L. M. Torres, E. Magana, M. Izal, and D. Morato, “A popularity-aware method for discovering server IP addresses related to websites,” in Proceedings of the Global Information Infrastructure Symposium—GIIS 2013, Trento, Italy, October 2013.View at: Google Scholar
T. Bakhshi and B. Ghita, “Traffic profiling: evaluating stability in multi-device user environments,” in Proceedings of the 30th International Conference on Advanced Information Networking and Applications Workshops (WAINA), pp. 731–736, Crans-Montana, Switzerland, May 2016.View at: Google Scholar
R. Krzanowski, “Burst (of packets) and burstiness,” in Proceedings of the 66th IETF Meeting, Montreal, Quebec, Canada, July 2006.View at: Google Scholar
T. Bakhshi and B. Ghita, “User traffic profiling,” in Proeedings of the 2015 Internet Technologies and Applications (ITA), pp. 91–97, Wrexham, UK, September 2015.View at: Google Scholar
Z. Aouini, A. Kortebi, Y. Ghamri-Doudane, and I. L. Cherif, “Early classification of residential networks traffic using C5.0 machine learning algorithm,” in Proceedings of the Wireless Days (WD), pp. 46–53, Dubai, UAE, April 2018.View at: Google Scholar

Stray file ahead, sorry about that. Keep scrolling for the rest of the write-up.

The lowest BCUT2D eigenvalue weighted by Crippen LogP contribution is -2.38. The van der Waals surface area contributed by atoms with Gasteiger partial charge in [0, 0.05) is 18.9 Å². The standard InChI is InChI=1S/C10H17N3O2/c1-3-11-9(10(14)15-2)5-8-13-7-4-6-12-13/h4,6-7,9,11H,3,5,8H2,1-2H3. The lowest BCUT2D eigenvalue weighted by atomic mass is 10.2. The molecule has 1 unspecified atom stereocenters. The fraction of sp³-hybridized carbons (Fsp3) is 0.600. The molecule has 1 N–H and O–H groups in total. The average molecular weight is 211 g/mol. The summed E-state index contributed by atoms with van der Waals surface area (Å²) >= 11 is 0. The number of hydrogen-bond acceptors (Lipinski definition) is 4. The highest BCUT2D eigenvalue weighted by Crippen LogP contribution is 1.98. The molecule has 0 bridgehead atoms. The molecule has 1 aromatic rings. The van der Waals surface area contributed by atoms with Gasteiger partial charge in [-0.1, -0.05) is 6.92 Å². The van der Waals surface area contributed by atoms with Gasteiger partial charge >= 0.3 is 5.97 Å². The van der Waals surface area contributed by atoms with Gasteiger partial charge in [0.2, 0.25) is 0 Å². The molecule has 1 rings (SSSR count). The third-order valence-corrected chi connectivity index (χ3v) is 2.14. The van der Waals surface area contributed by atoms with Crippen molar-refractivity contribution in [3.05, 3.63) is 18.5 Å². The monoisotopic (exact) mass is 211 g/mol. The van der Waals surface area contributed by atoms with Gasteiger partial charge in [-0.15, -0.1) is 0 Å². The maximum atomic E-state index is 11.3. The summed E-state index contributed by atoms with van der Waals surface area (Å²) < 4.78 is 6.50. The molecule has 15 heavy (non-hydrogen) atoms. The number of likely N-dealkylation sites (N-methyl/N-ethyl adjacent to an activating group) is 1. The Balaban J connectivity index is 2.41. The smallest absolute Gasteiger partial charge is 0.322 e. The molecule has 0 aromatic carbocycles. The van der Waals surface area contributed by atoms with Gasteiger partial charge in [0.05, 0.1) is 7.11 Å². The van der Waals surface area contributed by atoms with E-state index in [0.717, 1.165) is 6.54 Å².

L. Bernaille, R. Teixeira, L. Bernaille et al., Early Recognition of Encrypted Applications to Cite This Version, Springer, Berlin, Germany, 2007.
R. Alshammari and A. N. Zincir-Heywood, “Machine learning based encrypted traffic classification: identifying SSH and Skype,” in Proceedings of the 2009 IEEE Symposium on Computational Intelligence for Security and Defense Applications, Ottawa, Canada, July 2009.View at: Google Scholar
G. Maier, A. Feldmann, V. Paxson, and M. Allman, “On dominant characteristics of residential broadband internet traffic,” in Proceedings of the 9th ACM SIGCOMM Conference on Internet Measurement Conference—IMC ’09, p. 90, Chicago, IL, USA, November 2009.View at: Google Scholar